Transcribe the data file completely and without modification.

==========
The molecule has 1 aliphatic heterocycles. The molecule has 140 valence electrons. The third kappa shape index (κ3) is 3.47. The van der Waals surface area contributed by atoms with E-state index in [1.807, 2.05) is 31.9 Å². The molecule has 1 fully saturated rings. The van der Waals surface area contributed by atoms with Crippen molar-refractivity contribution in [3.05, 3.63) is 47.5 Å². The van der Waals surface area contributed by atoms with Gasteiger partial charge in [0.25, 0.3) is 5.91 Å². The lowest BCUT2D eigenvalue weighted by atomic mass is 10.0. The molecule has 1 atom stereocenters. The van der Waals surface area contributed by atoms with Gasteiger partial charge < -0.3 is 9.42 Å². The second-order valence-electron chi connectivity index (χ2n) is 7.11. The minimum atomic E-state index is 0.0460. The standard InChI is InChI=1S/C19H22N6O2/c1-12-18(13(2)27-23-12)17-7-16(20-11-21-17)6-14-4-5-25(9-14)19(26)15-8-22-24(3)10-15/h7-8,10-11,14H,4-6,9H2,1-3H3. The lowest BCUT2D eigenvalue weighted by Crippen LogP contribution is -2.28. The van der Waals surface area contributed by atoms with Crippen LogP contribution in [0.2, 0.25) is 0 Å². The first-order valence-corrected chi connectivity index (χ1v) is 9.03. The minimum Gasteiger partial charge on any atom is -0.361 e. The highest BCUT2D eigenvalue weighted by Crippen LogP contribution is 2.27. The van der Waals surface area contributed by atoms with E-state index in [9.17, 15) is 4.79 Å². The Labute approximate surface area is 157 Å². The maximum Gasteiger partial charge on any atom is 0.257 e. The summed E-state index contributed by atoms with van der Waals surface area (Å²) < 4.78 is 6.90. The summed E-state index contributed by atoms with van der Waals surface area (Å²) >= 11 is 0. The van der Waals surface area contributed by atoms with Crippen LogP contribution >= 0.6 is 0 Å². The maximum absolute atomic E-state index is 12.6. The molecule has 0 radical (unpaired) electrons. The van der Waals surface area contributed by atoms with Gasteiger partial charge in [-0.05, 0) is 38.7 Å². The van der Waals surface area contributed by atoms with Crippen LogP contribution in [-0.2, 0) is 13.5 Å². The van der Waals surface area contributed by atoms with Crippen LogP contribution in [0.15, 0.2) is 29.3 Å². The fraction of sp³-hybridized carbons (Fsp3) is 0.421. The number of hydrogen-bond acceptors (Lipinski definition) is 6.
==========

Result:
The molecule has 1 aliphatic heterocycles. The molecule has 140 valence electrons. The third kappa shape index (κ3) is 3.47. The van der Waals surface area contributed by atoms with E-state index in [1.807, 2.05) is 31.9 Å². The molecule has 1 fully saturated rings. The van der Waals surface area contributed by atoms with Crippen molar-refractivity contribution in [3.05, 3.63) is 47.5 Å². The van der Waals surface area contributed by atoms with Gasteiger partial charge in [0.25, 0.3) is 5.91 Å². The lowest BCUT2D eigenvalue weighted by atomic mass is 10.0. The molecule has 1 atom stereocenters. The van der Waals surface area contributed by atoms with Gasteiger partial charge < -0.3 is 9.42 Å². The second-order valence-electron chi connectivity index (χ2n) is 7.11. The minimum atomic E-state index is 0.0460. The standard InChI is InChI=1S/C19H22N6O2/c1-12-18(13(2)27-23-12)17-7-16(20-11-21-17)6-14-4-5-25(9-14)19(26)15-8-22-24(3)10-15/h7-8,10-11,14H,4-6,9H2,1-3H3. The lowest BCUT2D eigenvalue weighted by Crippen LogP contribution is -2.28. The van der Waals surface area contributed by atoms with Crippen LogP contribution in [0.2, 0.25) is 0 Å². The first-order valence-corrected chi connectivity index (χ1v) is 9.03. The minimum Gasteiger partial charge on any atom is -0.361 e. The highest BCUT2D eigenvalue weighted by Crippen LogP contribution is 2.27. The van der Waals surface area contributed by atoms with E-state index in [9.17, 15) is 4.79 Å². The Labute approximate surface area is 157 Å². The maximum Gasteiger partial charge on any atom is 0.257 e. The summed E-state index contributed by atoms with van der Waals surface area (Å²) < 4.78 is 6.90. The summed E-state index contributed by atoms with van der Waals surface area (Å²) >= 11 is 0. The van der Waals surface area contributed by atoms with Crippen LogP contribution >= 0.6 is 0 Å². The maximum absolute atomic E-state index is 12.6. The molecule has 0 radical (unpaired) electrons. The van der Waals surface area contributed by atoms with Gasteiger partial charge in [-0.05, 0) is 38.7 Å². The van der Waals surface area contributed by atoms with Crippen LogP contribution in [-0.2, 0) is 13.5 Å². The van der Waals surface area contributed by atoms with Crippen LogP contribution in [0.15, 0.2) is 29.3 Å². The fraction of sp³-hybridized carbons (Fsp3) is 0.421. The number of hydrogen-bond acceptors (Lipinski definition) is 6.